Towards comprehensive syntactic and semantic annotations of the clinical narrative.

Albright D, Lanfranchi A, Fredriksen A, Styler WF, Warner C, Hwang JD, Choi JD, Dligach D, Nielsen RD, Martin J, Ward W, Palmer M, Savova GK - J Am Med Inform Assoc (2013)

Example of clinical Treebank guideline changes.
© Copyright Policy - open-access
Related In: Results  -  Collection

License
Show All Figures
getmorefigures.php?uid=PMC3756257&req=5

AMIAJNL2012001317F2: Example of clinical Treebank guideline changes.
Mentions: Treebank annotations consist of POS, phrasal and function tags, and empty categories (see below), which are organized in a tree-like structure (see figure 1). We adapted Penn's POS Tagging Guidelines, Bracketing Guidelines, and all associated addenda, as well as the biomedical guideline8 supplements. We adjusted existing policies and implemented new guidelines to account for differences encountered in the clinical domain. PTB's supplements include policies for spoken language and biomedical annotation; however, CN contain a number of previously unseen patterns that required the refinements in the PTB annotation policies. For example, fragmentary sentences like ‘Coughing up purulent material.’ which are common in clinical data, are now annotated as S with new function tag, –RED, to mark them as reduced and given full subject and argument structures. Under existing PTB policies these are annotated as top-level FRAG and lack full argument structure. Figure 2 presents examples of Treebank changes. Additionally, current PTB tokenization was fine-tuned to handle certain abbreviations more accurately. For example, under current PTB tokenization policy, the shorthand notation ‘d/c’ (for the verb ‘discontinue’) would be annotated as three tokens: d/AFX//HYPH c/VB; however, we decided to annotate the abbreviation as one token (d/c/VB) to better align with the full form of the verb.

Bottom Line: Inter-annotator agreement results: Treebank (0.926), PropBank (0.891-0.931), NE (0.697-0.750).A significant limitation uncovered by this project is the need for the NLP community to develop a widely agreed-upon schema for the annotation of clinical concepts and their relations.This project takes a foundational step towards bringing the field of clinical NLP up to par with NLP in the general domain.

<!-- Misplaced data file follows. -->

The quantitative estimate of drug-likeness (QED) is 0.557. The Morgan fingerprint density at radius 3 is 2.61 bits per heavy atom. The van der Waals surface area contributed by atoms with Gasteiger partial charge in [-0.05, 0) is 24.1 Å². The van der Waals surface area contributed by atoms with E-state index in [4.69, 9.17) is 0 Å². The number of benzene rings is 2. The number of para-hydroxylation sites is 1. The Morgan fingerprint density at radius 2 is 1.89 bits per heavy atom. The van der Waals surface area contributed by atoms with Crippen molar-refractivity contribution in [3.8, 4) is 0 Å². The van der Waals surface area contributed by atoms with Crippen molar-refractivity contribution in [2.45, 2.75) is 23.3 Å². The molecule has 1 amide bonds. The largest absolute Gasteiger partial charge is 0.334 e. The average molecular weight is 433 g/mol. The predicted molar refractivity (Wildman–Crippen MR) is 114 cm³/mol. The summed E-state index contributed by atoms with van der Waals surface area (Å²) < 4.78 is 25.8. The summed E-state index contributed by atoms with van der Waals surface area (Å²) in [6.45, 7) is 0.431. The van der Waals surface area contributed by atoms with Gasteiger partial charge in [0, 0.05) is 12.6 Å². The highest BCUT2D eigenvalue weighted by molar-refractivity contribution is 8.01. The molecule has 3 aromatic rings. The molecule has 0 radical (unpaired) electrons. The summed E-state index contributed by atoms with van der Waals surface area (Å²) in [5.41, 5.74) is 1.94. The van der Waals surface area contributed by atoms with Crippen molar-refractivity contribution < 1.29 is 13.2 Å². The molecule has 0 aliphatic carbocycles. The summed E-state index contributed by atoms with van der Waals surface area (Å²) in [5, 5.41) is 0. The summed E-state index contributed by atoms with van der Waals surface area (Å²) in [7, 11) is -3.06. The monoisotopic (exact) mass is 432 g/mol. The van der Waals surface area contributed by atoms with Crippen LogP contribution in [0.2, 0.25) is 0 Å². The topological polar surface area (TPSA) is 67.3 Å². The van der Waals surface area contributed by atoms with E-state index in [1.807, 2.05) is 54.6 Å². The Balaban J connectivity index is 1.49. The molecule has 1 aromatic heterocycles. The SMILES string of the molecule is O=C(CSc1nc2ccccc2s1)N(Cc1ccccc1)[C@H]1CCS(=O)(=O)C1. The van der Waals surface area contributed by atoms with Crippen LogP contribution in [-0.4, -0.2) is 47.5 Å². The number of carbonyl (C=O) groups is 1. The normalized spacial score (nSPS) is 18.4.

View Article: PubMed Central - PubMed

Affiliation: Department of Linguistics, University of Colorado, Boulder, Colorado, USA.

ABSTRACT

Objective: To create annotated clinical narratives with layers of syntactic and semantic labels to facilitate advances in clinical natural language processing (NLP). To develop NLP algorithms and open source components.

Methods: Manual annotation of a clinical narrative corpus of 127 606 tokens following the Treebank schema for syntactic information, PropBank schema for predicate-argument structures, and the Unified Medical Language System (UMLS) schema for semantic information. NLP components were developed.

Results: The final corpus consists of 13 091 sentences containing 1772 distinct predicate lemmas. Of the 766 newly created PropBank frames, 74 are verbs. There are 28 539 named entity (NE) annotations spread over 15 UMLS semantic groups, one UMLS semantic type, and the Person semantic category. The most frequent annotations belong to the UMLS semantic groups of Procedures (15.71%), Disorders (14.74%), Concepts and Ideas (15.10%), Anatomy (12.80%), Chemicals and Drugs (7.49%), and the UMLS semantic type of Sign or Symptom (12.46%). Inter-annotator agreement results: Treebank (0.926), PropBank (0.891-0.931), NE (0.697-0.750). The part-of-speech tagger, constituency parser, dependency parser, and semantic role labeler are built from the corpus and released open source. A significant limitation uncovered by this project is the need for the NLP community to develop a widely agreed-upon schema for the annotation of clinical concepts and their relations.

Conclusions: This project takes a foundational step towards bringing the field of clinical NLP up to par with NLP in the general domain. The corpus creation and NLP components provide a resource for research and application development that would have been previously impossible.

Show MeSH